The best part? You already own some. 

I am one of those odd people who does not like to eat eggs unless they have been blended. So, when it comes to cooking them, I am not the person you should consider an expert when it comes to hard boiled or soft boiled, fried or over easy, poached or coddled or shirred. But you can bet your bottom dollar I am the woman to call about scrambled.

Since scrambled is the way I most often eat my eggs, I'm really good at it. And as such, I have tried every possible added ingredient to help the eggs have their best texture and flavor, from plain old water to milk of every percentage from skim to whole. I've whisked in heavy cream, olive oil, melted butter, ghee, and bacon fat. Many of these result in perfectly edible and enjoyable scrambled eggs. But nothing has made for as consistently perfect a scrambled egg cooking and eating experience as this one ingredient. 

Credit: Jennifer Causey

The secret ingredient for the world's best scrambled eggs

You ready?

Frozen grated butter.

Not the butter melting in the pan when you pour the eggs in… no, no, no. I'm talking tiny bits of still-super-cold butter mixed into the eggs before you add them to the pan.

Here's all you do: For every two eggs you're cooking, grate about ½ tablespoon off a frozen stick of butter right into the blended raw eggs before cooking. I use a microplane for this, but you can use any grater you have. It doesn't matter if the grated butter is in very small pieces or slightly larger.

Why does frozen butter make scrambled eggs so delicious?

There is some science behind this: The frozen butter doesn't melt in the warming eggs too fast, so instead of making them greasy the way melted butter or other fats do, the butter emulsifies into the eggs as they cook and you stir, making the eggs richer in flavor and with a lovely tender texture. The added fat prevents your eggs from getting rubbery, even if you cook them dry or hard. And if you are serving a crowd, this trick helps keep the eggs tender even if you have to hold them in a warm oven or over a double boiler for a bit before serving.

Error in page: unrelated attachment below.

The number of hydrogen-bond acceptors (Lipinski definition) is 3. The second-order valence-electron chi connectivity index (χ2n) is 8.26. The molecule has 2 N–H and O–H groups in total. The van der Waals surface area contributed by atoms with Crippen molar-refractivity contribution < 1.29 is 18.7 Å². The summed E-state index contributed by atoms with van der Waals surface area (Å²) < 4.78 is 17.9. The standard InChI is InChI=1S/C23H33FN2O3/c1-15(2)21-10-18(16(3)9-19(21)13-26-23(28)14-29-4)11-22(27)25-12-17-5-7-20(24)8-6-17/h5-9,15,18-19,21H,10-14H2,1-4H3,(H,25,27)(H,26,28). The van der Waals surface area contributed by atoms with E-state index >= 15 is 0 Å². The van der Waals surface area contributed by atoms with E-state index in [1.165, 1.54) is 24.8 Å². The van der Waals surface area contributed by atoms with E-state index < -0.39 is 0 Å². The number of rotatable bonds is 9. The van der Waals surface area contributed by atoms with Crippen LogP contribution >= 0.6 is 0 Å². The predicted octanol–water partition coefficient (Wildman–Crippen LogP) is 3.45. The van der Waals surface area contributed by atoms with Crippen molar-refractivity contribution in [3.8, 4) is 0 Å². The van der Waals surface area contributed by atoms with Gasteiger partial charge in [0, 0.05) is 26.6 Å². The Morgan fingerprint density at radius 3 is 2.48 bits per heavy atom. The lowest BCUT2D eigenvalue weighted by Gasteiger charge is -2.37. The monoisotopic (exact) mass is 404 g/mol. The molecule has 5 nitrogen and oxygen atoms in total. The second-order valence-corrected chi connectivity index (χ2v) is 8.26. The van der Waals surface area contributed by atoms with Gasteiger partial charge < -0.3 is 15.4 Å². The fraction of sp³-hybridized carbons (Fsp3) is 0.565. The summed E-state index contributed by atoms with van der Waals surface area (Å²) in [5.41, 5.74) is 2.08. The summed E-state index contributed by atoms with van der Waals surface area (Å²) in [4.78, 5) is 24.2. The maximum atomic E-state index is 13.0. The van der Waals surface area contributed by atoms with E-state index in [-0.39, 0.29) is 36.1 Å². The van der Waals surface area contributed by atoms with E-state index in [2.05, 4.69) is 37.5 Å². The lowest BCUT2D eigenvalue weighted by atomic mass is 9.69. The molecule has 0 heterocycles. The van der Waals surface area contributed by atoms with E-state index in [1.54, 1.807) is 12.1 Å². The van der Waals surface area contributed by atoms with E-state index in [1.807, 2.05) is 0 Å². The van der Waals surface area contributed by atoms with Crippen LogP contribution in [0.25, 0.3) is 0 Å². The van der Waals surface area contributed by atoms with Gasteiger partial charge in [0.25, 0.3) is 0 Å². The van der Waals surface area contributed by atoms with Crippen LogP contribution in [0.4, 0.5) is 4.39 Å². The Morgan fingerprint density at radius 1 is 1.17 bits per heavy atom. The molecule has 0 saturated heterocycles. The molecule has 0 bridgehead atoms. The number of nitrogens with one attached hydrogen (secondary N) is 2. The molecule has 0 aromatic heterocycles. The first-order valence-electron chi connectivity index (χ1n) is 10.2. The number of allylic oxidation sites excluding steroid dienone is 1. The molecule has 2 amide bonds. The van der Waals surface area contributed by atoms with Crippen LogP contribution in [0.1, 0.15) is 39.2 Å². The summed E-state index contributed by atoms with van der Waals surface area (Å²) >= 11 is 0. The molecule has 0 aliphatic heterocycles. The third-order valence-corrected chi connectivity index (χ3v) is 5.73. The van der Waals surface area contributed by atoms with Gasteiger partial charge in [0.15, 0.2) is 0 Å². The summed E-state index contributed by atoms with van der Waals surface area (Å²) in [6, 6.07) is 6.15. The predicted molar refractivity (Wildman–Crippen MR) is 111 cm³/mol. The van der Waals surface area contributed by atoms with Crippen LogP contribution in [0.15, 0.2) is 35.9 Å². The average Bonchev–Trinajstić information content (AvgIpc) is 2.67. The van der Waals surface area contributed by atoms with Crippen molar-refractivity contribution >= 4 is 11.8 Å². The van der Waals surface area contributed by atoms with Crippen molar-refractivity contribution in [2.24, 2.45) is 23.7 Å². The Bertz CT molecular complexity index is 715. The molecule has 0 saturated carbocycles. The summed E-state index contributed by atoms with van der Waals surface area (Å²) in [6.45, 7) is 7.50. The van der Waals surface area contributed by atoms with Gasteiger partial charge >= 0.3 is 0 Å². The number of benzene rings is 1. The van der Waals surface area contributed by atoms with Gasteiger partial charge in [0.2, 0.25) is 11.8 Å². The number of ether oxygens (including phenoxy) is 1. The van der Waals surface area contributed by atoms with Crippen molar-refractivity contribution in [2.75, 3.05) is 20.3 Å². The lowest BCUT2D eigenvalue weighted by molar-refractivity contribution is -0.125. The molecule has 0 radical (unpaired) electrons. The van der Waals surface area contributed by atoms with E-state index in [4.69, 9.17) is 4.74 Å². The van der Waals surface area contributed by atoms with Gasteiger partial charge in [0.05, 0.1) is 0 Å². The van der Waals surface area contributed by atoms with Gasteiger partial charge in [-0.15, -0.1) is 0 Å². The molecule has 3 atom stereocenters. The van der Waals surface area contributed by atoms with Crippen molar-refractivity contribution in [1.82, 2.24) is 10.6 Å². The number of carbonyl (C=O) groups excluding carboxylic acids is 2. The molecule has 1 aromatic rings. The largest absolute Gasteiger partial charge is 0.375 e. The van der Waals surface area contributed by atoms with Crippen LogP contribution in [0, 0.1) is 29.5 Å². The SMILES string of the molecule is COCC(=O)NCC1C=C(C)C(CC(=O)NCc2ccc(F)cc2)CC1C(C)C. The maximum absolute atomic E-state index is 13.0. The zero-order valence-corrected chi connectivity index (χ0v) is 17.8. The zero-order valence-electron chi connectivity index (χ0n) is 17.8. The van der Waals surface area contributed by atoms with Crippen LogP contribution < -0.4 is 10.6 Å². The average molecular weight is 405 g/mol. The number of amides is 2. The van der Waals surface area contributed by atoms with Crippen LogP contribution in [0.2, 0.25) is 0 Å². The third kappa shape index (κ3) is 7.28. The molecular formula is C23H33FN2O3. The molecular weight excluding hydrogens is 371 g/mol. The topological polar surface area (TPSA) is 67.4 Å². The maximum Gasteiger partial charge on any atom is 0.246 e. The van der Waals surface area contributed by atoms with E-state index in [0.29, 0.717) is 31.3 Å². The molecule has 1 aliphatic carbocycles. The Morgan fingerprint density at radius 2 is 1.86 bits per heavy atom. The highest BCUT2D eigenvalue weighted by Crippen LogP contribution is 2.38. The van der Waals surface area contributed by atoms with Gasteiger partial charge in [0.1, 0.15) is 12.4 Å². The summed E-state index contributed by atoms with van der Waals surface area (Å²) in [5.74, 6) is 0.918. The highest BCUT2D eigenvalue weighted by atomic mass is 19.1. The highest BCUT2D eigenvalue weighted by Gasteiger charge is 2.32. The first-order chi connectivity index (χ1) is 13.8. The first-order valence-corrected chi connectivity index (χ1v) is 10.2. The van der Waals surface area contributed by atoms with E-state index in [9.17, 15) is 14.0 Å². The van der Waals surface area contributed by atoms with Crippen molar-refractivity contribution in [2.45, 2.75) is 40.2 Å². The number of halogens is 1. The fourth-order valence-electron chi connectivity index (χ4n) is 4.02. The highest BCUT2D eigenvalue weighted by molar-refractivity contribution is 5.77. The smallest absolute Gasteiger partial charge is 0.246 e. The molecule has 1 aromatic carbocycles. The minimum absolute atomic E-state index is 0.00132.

More tips for incredible scrambled eggs

I cook my scrambled eggs over medium-low heat in a large nonstick skillet, with a small amount of melted butter or ghee (just enough to slick the pan), and I keep them moving with a heat-proof silicone spatula.

Stirring fairly constantly is key, since if you let them sit, the butter won't emulsify. Instead, it will melt and create little pockets of butter that can make your eggs go greasy. This is especially important if you use a large size grater and have bigger pieces of butter.

Season with salt and pepper to taste after the eggs are fully cooked, so that the salt doesn't draw out moisture from the eggs while they are cooking and the pepper doesn't burn or get acrid on the pan surface. Serve hot or hold in a 200° oven or over a double boiler for up to 30 minutes.